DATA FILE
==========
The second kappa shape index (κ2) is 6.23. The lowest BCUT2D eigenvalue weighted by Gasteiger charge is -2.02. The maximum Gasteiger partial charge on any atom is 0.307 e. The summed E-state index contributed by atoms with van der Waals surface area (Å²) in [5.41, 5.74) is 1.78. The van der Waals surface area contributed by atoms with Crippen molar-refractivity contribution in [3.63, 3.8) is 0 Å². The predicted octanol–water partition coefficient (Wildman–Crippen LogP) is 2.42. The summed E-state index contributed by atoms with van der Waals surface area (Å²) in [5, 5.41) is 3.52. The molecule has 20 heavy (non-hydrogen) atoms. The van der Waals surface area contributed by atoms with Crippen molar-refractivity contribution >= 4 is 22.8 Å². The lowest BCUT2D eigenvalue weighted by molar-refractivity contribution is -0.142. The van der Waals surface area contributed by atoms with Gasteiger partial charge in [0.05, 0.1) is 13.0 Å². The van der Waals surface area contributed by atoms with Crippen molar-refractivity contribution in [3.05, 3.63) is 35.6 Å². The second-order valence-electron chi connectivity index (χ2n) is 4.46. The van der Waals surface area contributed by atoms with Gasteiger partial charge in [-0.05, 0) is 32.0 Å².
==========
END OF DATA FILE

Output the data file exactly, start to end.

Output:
The second kappa shape index (κ2) is 6.23. The lowest BCUT2D eigenvalue weighted by Gasteiger charge is -2.02. The maximum Gasteiger partial charge on any atom is 0.307 e. The summed E-state index contributed by atoms with van der Waals surface area (Å²) in [5.41, 5.74) is 1.78. The van der Waals surface area contributed by atoms with Crippen molar-refractivity contribution in [3.63, 3.8) is 0 Å². The predicted octanol–water partition coefficient (Wildman–Crippen LogP) is 2.42. The summed E-state index contributed by atoms with van der Waals surface area (Å²) in [5, 5.41) is 3.52. The molecule has 20 heavy (non-hydrogen) atoms. The van der Waals surface area contributed by atoms with Crippen molar-refractivity contribution >= 4 is 22.8 Å². The lowest BCUT2D eigenvalue weighted by molar-refractivity contribution is -0.142. The van der Waals surface area contributed by atoms with Gasteiger partial charge in [0.05, 0.1) is 13.0 Å². The van der Waals surface area contributed by atoms with Crippen molar-refractivity contribution in [3.05, 3.63) is 35.6 Å². The second-order valence-electron chi connectivity index (χ2n) is 4.46. The van der Waals surface area contributed by atoms with Gasteiger partial charge in [-0.05, 0) is 32.0 Å².